The ancient Greek civilization had numerous deities, both gods and goddesses, as part of its religious beliefs and mythologies. These continued to be revered through the early centuries of the common era, and many of the Greek deities inspired and were adopted as part of much larger pantheon of Roman deities. The Greek religion was polytheistic, but had no centralized church, nor did it have any sacred texts. The deities were largely associated with myths, and they represented powers of natural phenomenon or aspects of human behavior.
The Greek deities likely trace back to more ancient Indo-European traditions, since the gods and goddesses found in distant cultures are mythologically comparable and are also linguistically cognates. Among goddesses, for example, the goddess of dawn is Eos in Greek, who also appears as Indic Usha, Roman Aurora, Latvian Auseklis; while among gods, Zeus (Greek), Deus (Latin), Zio (Old German), Dyaus (Indic) are cognates and share similar mythologies.
Greek deities varied with its city states and islands, but in most part the pantheon of gods and goddesses of the ancient Greek culture shared panhellenic themes, as well as celebrated similar festivals, rites and ritual grammar associated with them. The twelve Olympian gods, for example, were not only panhellenic but also inspired the Dii Consentes galaxy of Roman deities – Aphrodite, Apollo, Ares, Artemis, Athena, Demeter, Hephaestus, Hera, Hermes, Hestia, Poseidon and Zeus. Other important Greek deities included Dionysus, Hades and Heracles.
Besides the Olympians, the Greeks worshipped various local gods, the satyr-god Pan (goat and shepherds guardian god), Nymphs (spirits of rivers), Naiads (who dwelled in springs), Dryads (who were spirits of the trees), Nereids (who inhabited the sea), river gods, Satyrs (nature spirits), and others. In addition, there were the dark powers of the underworld, such as the Erinyes (or Furies), said to pursue those guilty of crimes against blood-relatives. The gods of Greek mythology, like many Indo-European traditions, were anthropomorphic. Their iconography, states Burkert, is as "persons, not abstractions, ideas or concepts". They had fantastic abilities and powers, each had some unique expertise and in some aspects a flawed personality, they were not omnipotent and could be wounded in some circumstances.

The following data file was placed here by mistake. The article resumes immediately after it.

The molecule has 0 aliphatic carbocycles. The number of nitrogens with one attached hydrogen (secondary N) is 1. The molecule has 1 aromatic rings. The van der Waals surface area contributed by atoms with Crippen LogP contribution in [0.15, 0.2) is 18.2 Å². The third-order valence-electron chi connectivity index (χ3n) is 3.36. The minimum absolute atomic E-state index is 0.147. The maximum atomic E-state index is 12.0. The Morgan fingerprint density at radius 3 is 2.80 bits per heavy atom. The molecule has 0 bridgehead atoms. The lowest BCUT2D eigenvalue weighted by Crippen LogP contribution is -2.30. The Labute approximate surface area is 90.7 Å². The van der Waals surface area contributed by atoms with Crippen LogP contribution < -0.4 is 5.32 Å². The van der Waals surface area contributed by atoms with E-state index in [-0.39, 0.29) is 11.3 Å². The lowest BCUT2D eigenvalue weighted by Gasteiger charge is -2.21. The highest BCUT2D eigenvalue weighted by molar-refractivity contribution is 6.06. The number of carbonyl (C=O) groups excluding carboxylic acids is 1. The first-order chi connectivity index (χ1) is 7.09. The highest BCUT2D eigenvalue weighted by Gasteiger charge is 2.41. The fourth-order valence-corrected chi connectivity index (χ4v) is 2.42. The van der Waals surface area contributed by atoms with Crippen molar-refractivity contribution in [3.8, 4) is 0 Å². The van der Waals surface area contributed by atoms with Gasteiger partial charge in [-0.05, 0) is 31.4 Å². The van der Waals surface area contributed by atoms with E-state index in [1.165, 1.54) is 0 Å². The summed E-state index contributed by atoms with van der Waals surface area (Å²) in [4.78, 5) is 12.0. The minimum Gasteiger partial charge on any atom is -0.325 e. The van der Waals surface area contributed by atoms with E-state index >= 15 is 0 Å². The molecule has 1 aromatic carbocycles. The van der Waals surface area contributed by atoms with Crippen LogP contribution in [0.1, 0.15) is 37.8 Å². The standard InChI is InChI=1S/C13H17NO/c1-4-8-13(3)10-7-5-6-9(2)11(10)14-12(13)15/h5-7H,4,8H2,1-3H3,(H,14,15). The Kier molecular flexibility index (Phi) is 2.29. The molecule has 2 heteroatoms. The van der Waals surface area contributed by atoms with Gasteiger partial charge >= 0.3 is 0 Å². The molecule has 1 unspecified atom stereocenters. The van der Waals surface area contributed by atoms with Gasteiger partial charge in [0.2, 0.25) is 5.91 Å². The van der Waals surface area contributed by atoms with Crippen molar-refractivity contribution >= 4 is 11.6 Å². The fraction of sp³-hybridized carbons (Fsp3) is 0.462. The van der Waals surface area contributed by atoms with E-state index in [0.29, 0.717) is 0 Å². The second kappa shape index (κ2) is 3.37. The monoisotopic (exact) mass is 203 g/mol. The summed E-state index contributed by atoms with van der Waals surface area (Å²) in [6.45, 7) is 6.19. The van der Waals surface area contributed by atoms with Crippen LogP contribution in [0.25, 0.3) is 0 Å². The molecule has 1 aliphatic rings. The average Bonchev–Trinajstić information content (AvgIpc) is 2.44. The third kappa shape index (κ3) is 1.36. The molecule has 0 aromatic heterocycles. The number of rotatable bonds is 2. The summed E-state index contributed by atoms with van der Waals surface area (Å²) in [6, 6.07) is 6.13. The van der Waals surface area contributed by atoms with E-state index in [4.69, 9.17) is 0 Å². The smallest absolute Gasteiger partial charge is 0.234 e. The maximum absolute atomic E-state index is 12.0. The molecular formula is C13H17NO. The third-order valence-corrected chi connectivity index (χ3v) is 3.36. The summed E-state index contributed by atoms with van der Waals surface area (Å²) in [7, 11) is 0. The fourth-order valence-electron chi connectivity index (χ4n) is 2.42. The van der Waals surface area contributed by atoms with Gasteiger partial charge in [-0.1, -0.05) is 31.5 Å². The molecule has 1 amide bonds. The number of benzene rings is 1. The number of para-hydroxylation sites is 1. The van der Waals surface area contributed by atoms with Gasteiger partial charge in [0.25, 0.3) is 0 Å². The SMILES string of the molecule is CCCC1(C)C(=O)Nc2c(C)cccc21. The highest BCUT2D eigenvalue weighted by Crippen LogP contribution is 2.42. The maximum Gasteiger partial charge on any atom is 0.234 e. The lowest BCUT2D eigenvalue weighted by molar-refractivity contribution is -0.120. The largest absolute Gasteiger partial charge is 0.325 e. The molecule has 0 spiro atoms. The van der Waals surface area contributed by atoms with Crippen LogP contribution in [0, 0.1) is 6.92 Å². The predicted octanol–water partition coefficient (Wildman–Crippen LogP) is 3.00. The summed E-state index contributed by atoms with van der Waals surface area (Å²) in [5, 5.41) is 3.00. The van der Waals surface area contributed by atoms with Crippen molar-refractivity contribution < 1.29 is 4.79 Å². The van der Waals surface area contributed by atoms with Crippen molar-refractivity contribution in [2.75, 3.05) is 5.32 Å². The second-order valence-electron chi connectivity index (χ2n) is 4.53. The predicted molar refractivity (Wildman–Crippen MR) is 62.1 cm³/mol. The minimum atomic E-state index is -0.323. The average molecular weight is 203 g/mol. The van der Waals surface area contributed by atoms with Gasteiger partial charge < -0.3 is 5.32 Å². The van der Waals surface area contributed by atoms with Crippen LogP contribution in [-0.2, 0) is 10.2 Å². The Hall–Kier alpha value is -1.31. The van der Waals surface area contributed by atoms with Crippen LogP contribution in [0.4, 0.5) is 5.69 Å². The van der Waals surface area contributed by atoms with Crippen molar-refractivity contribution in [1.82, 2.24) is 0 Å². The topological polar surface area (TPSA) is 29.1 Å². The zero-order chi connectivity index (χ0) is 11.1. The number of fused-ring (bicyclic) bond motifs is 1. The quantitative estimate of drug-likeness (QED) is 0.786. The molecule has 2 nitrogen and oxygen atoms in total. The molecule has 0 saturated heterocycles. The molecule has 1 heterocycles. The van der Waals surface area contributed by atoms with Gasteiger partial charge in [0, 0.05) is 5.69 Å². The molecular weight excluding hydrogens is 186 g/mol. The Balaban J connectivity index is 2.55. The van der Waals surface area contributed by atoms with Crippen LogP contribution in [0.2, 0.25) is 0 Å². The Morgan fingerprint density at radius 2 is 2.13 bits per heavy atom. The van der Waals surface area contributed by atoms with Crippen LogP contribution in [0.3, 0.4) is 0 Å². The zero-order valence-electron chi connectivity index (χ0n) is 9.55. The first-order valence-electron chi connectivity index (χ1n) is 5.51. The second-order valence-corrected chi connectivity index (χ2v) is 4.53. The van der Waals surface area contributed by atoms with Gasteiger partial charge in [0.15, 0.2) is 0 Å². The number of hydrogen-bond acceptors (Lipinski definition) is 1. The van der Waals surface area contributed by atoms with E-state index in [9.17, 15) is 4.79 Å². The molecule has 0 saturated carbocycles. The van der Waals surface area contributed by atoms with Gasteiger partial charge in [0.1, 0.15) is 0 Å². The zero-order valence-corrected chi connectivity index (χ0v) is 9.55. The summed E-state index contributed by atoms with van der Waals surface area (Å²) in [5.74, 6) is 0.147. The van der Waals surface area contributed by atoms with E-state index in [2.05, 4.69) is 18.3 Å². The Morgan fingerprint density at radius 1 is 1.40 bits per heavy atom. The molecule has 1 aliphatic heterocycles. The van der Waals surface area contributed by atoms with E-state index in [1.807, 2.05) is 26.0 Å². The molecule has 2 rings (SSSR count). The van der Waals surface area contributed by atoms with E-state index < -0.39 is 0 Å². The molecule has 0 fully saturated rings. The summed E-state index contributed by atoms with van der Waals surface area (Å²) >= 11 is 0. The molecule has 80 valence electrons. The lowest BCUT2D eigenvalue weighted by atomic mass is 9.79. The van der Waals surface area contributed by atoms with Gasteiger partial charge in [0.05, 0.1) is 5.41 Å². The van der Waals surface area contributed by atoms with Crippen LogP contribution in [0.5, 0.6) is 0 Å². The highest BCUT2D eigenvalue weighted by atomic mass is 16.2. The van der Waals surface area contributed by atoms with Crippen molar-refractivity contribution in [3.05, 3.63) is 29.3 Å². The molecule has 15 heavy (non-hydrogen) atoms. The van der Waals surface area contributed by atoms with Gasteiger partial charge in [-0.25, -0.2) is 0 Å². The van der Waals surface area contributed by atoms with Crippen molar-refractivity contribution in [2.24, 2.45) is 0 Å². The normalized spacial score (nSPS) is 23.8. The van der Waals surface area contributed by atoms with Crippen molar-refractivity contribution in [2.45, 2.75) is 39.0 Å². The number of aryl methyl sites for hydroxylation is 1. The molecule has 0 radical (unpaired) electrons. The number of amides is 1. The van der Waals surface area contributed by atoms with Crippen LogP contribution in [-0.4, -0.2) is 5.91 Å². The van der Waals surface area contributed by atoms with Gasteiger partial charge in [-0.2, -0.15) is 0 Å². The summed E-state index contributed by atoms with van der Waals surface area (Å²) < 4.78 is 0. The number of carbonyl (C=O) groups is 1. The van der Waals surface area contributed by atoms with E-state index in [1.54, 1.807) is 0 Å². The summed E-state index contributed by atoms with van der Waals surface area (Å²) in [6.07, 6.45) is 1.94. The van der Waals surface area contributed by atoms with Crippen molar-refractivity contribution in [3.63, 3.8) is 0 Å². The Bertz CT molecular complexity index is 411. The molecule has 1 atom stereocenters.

The Roman pantheon had numerous deities, both Greek and non-Greek. The more famed deities, found in the mythologies and the 2nd millennium CE European arts, have been the anthropomorphic deities syncretized with the Greek deities. These include the six gods and six goddesses: Venus, Apollo, Mars, Diana, Minerva, Ceres, Vulcan, Juno, Mercury, Vesta, Neptune, Jupiter (Jove, Zeus); as well Bacchus, Pluto and Hercules. The non-Greek major deities include Janus, Fortuna, Vesta, Quirinus and Tellus (mother goddess, probably most ancient). Some of the non-Greek deities had likely origins in more ancient European culture such as the ancient Germanic religion, while others may have been borrowed, for political reasons, from neighboring trade centers such as those in Minoan or Egyptian civilization.
The Roman deities, in a manner similar to the ancient Greeks, inspired community festivals, rituals and sacrifices led by flamines (priests, pontifs), but priestesses (Vestal Virgins) were also held in high esteem for maintaining sacred fire used in the votive rituals for deities. Deities were also maintained in home shrines (lararium), such as Hestia honored in homes as the goddess of fire hearth. This Roman religion reverence for sacred fire, is also found in Hebrew culture (Leviticus 6), Vedic culture's Homa, ancient Greeks and other cultures.
Ancient Roman scholars such as Varro and Cicero wrote treatises on the nature of gods of their times. Varro stated, in his Antiquitates Rerum Divinarum, that it is the superstitious man who fears the gods, while the truly religious person venerates them as parents. Cicero, in his Academica, praised Varro for this and other insights. According to Varro, there have been three accounts of deities in the Roman society: the mythical account created by poets for theatre and entertainment, the civil account used by people for veneration as well as by the city, and the natural account created by the philosophers. The best state is, adds Varro, where the civil theology combines the poetic mythical account with the philosopher's.
The Roman deities continued to be revered in Europe through the era of Constantine, and past 313 CE when he issued the Edict of Toleration.